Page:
Fields are a predefined type of content that provides structure for multiple content entries. For more, visit the Fields Concepts Documentation.
To create a field, you'll need a model first. Then from the
fields tab on the right-hand side of the Schema view, drag out any field you'd like to use.
You will be prompted to create the name of this field, which will also auto-propagate the
In the Dropdown labeled
Advanced, you will find toggles to allow or disallow:
You can easily edit a field by hovering over it and then selecting "Edit Field". In the now opening modal, you are also able to click up the
Advanced flag to set a field as required, unique or allow multiple values.
Primary Fields can be used to select which field of a model should be shown in a Relational View. The default Primary Field is always the ID field. So when you are now connecting relations in the Content View, it will look like this:
In this particular case, I won't be able to tell which author this is.
To now change the primary field, I can head back to the schema view and hover over a field. The "Set Primary" button will be greyed out if the field itself is not set to be Required. To change this please refer to the Editing Fields section.
Now if we head back to the content view, we will see that the field we now selected to be primary will be shown when connecting authors.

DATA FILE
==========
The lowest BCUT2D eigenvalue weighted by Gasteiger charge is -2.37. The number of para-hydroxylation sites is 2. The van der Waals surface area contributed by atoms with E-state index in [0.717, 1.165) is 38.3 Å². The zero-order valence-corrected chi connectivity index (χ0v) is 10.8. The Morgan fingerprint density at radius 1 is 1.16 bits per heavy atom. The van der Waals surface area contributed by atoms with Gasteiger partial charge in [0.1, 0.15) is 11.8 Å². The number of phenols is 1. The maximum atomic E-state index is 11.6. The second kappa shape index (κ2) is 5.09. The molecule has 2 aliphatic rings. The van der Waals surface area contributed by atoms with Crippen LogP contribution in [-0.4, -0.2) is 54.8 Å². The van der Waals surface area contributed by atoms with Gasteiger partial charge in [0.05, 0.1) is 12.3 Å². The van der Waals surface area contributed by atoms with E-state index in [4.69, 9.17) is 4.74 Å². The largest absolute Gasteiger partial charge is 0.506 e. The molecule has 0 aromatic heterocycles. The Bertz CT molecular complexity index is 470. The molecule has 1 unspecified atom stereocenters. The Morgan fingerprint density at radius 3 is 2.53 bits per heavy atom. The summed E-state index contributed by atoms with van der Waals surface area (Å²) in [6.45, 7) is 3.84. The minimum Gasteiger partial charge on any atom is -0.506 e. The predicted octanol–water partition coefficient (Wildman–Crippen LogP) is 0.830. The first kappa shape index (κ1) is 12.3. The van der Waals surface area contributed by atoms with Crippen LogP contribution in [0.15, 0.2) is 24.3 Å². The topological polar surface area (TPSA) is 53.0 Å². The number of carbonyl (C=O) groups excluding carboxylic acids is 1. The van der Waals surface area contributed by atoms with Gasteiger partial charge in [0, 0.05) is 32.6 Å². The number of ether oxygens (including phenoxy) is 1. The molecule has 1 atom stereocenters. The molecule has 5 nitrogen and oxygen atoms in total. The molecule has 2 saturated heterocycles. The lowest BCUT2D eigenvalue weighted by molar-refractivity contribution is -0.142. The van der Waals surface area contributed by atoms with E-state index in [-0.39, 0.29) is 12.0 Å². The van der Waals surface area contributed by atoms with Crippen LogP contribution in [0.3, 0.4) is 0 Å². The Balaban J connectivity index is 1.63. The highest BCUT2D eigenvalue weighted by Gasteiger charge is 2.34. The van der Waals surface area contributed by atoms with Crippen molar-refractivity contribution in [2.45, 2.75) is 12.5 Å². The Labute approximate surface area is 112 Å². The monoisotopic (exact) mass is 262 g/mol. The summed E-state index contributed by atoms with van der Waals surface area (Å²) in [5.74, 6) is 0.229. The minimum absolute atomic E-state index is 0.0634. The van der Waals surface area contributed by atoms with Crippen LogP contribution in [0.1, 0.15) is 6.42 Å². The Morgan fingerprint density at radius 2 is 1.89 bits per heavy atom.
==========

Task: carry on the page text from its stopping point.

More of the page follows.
You can delete a field by hover over the entry in your model. A "Delete Field" button will appear, click on that and then confirm by clicking the second prompt.
Hidden fields are just about exactly the way they sound. They are fields that you can define as hidden from the UI at the point of defining the schema. Along with setting a field as required, unique, repeatable, translatable and more, you can also define a field as hidden.
The field will always be available through the generated API as that is a core tenant of the GraphQL specification, but there are many cases where it is helpful to simply hide the value from the user interface.
Two common cases for hidden fields are:
But, as with all features built into GraphCMS, we provide you the tools and how you want to use them is up to you!
Each field is its own type of content. For example,
Single Line Text will output as a string, whereas
Rich Text will output either
raw, text, html, or markdown depending on the query. You'll want to have existing knowledge on how to use or (in instances like markdown) parse these content types. Each front end technology will do them slightly different.